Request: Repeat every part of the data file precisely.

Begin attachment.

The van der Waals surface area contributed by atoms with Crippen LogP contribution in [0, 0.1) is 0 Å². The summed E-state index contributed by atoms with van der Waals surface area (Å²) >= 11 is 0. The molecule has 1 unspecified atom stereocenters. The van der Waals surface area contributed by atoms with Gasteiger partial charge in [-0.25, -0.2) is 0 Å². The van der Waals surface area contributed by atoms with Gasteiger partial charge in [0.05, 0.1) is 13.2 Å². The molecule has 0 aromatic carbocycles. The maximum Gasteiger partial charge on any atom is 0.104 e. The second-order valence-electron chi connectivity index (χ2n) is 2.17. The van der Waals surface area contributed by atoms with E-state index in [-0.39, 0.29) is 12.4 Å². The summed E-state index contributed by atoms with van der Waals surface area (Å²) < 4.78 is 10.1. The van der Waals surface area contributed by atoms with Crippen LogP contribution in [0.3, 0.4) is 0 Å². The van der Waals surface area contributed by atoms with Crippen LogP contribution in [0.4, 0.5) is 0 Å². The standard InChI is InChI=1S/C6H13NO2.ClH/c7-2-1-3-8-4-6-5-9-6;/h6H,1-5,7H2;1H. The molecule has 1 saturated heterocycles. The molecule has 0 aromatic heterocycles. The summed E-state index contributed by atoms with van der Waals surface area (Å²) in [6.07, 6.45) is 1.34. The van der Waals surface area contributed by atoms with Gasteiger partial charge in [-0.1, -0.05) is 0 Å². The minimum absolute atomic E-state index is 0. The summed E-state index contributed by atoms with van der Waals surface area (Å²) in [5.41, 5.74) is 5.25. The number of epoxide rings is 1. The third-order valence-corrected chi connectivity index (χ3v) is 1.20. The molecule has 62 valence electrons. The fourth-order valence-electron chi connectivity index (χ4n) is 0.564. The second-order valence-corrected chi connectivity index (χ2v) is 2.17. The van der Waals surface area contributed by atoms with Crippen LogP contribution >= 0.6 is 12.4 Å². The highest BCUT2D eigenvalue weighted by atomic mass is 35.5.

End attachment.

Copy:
The van der Waals surface area contributed by atoms with Crippen LogP contribution in [0, 0.1) is 0 Å². The summed E-state index contributed by atoms with van der Waals surface area (Å²) >= 11 is 0. The molecule has 1 unspecified atom stereocenters. The van der Waals surface area contributed by atoms with Gasteiger partial charge in [-0.25, -0.2) is 0 Å². The van der Waals surface area contributed by atoms with Gasteiger partial charge in [0.05, 0.1) is 13.2 Å². The molecule has 0 aromatic carbocycles. The maximum Gasteiger partial charge on any atom is 0.104 e. The second-order valence-electron chi connectivity index (χ2n) is 2.17. The van der Waals surface area contributed by atoms with E-state index in [-0.39, 0.29) is 12.4 Å². The summed E-state index contributed by atoms with van der Waals surface area (Å²) < 4.78 is 10.1. The van der Waals surface area contributed by atoms with Crippen LogP contribution in [0.3, 0.4) is 0 Å². The van der Waals surface area contributed by atoms with Crippen LogP contribution in [0.4, 0.5) is 0 Å². The standard InChI is InChI=1S/C6H13NO2.ClH/c7-2-1-3-8-4-6-5-9-6;/h6H,1-5,7H2;1H. The molecule has 1 saturated heterocycles. The molecule has 0 aromatic heterocycles. The summed E-state index contributed by atoms with van der Waals surface area (Å²) in [6.07, 6.45) is 1.34. The van der Waals surface area contributed by atoms with Gasteiger partial charge in [-0.1, -0.05) is 0 Å². The minimum absolute atomic E-state index is 0. The summed E-state index contributed by atoms with van der Waals surface area (Å²) in [5.41, 5.74) is 5.25. The number of epoxide rings is 1. The third-order valence-corrected chi connectivity index (χ3v) is 1.20. The molecule has 62 valence electrons. The fourth-order valence-electron chi connectivity index (χ4n) is 0.564. The second-order valence-corrected chi connectivity index (χ2v) is 2.17. The van der Waals surface area contributed by atoms with Crippen LogP contribution >= 0.6 is 12.4 Å². The highest BCUT2D eigenvalue weighted by atomic mass is 35.5.